A Comparative Analysis of International Education Satisfaction Using Servqual

By Arambewela, Rodney; Hall, John | Journal of Services Research, July 2006 | Go to article overview

A Comparative Analysis of International Education Satisfaction Using Servqual


Arambewela, Rodney, Hall, John, Journal of Services Research


University education, the world over, has undergone significant transformation and reform with respect to higher education systems meeting the growing role of information and communication revolution, and the demand for knowledge, which represent the new challenges of globalisation. These challenges are seen as threats as well as opportunities for higher education systems around the world. The driving force of globalisation is competition and the international education market has become fiercely competitive with different marketing strategies being implemented by educational institutions to attract the growing number of students seeking higher education. The objective of this paper is to examine the relationship between the SERVQUAL constructs proposed by Parasuraman et al (1988 & 1985) and the country of origin and satisfaction among four cohorts of Asian international postgraduate students studying in Australian universities. Country of origin is recognized as an important predictor of satisfaction and choice in the international education environment. The data used in this study is derived from a mail survey conducted among international postgraduate students from China, India, Indonesia and Thailand studying in five universities in Victoria, Australia. An adapted version of the SERVQUAL instrument was used to collect the data and was designed to measure the gap between student responses on expectations and perceptions of the university as a study destination on a seven point bi-polar scale. The responses were sought on 36 statements representing aspects of the operations and services of the university under desired (ideal) expectations of choice and post-choice perceptions. Scales were developed to investigate the relationship between the SERVQUAL constructs of reliability, responsiveness, assurance, empathy and tangibles and the country of origin and were shown to be reliable. Using ANOVA and MANOVA techniques, the study found significant differences between country of origin and the SERVQUAL constructs and discusses strategic implications and opportunities for higher educational institutions.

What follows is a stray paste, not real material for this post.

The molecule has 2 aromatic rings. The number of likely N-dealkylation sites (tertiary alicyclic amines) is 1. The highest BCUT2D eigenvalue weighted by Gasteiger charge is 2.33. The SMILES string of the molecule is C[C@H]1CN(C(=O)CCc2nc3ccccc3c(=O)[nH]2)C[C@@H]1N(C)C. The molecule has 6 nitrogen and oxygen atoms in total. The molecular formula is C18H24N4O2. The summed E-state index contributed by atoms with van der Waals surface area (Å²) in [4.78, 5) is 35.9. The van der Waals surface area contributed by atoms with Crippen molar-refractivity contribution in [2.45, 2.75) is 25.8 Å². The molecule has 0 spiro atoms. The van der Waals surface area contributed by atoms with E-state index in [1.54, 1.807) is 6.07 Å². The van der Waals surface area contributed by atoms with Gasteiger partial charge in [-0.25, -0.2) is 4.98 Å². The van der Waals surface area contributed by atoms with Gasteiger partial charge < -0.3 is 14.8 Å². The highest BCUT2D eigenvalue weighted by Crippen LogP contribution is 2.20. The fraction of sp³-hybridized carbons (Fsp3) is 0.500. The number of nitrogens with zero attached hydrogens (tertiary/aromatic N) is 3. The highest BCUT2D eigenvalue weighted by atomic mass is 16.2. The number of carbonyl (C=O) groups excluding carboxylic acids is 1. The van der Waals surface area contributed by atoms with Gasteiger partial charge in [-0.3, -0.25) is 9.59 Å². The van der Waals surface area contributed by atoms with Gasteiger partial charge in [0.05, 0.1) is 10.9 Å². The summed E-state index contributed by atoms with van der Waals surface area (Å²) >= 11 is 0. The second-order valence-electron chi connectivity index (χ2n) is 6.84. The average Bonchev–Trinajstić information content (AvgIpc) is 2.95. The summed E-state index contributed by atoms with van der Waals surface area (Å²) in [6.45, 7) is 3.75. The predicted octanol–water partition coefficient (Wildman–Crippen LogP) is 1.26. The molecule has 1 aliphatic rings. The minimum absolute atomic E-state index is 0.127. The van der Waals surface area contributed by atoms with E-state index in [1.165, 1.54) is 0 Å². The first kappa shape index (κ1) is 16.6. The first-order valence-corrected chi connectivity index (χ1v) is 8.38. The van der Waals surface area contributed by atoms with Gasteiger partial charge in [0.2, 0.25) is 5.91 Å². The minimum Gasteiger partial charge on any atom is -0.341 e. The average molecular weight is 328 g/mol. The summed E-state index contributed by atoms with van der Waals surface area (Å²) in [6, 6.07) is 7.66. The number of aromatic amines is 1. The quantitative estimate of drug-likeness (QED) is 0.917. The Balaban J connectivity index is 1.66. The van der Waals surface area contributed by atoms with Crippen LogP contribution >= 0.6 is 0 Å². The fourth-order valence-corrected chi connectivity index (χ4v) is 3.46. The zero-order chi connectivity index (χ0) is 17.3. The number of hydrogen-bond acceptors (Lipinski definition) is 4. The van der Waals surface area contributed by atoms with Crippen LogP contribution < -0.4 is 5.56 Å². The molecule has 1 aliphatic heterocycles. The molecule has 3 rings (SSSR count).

(ProQuest-CSA LLC: ... denotes formula omitted.)

INTRODUCTION

University education, the world over, has under gone significant transformation and reform with respect to higher education systems meeting the growing role of information and communication revolution, and the demand for knowledge, which represent the new challenges of globalisation (Salmi, 2001; Marginson, 1998). These challenges are seen as threats as well as opportunities for higher education systems around the world. Drucker (1997) has boldly predicted the demise of "traditional universities" with the growth of open and online universities. The extent to which these new learning institutions would impact on campus based teaching and learning is yet to be seen. This challenge, however, has produced significant changes in the way that higher educational institutions operate. These changes include the emergence of new types of institutions, patterns of financing and governance, curriculum reforms, and technological innovations (Salmi, 2001).

The driving force of globalisation is competition and the international education market has become fiercely competitive with different marketing strategies being implemented by educational institutions to attract the growing number of students seeking higher education. A study by International Development Programs (IDP) Australia estimates that the global demand for international higher education will grow fourfold to approximately 7.2 million students, by 2025, representing a 5.8% compound growth rate between 2000- 2025. According to this study, the major growth will come from the Asia Pacific, accounting for a compound growth rate of 7.8% and over 70% of the world demand. As regional blocks within Asia Pacific, South Asia and East Asia are expected to record the highest growth rates of 8.6% and 8. …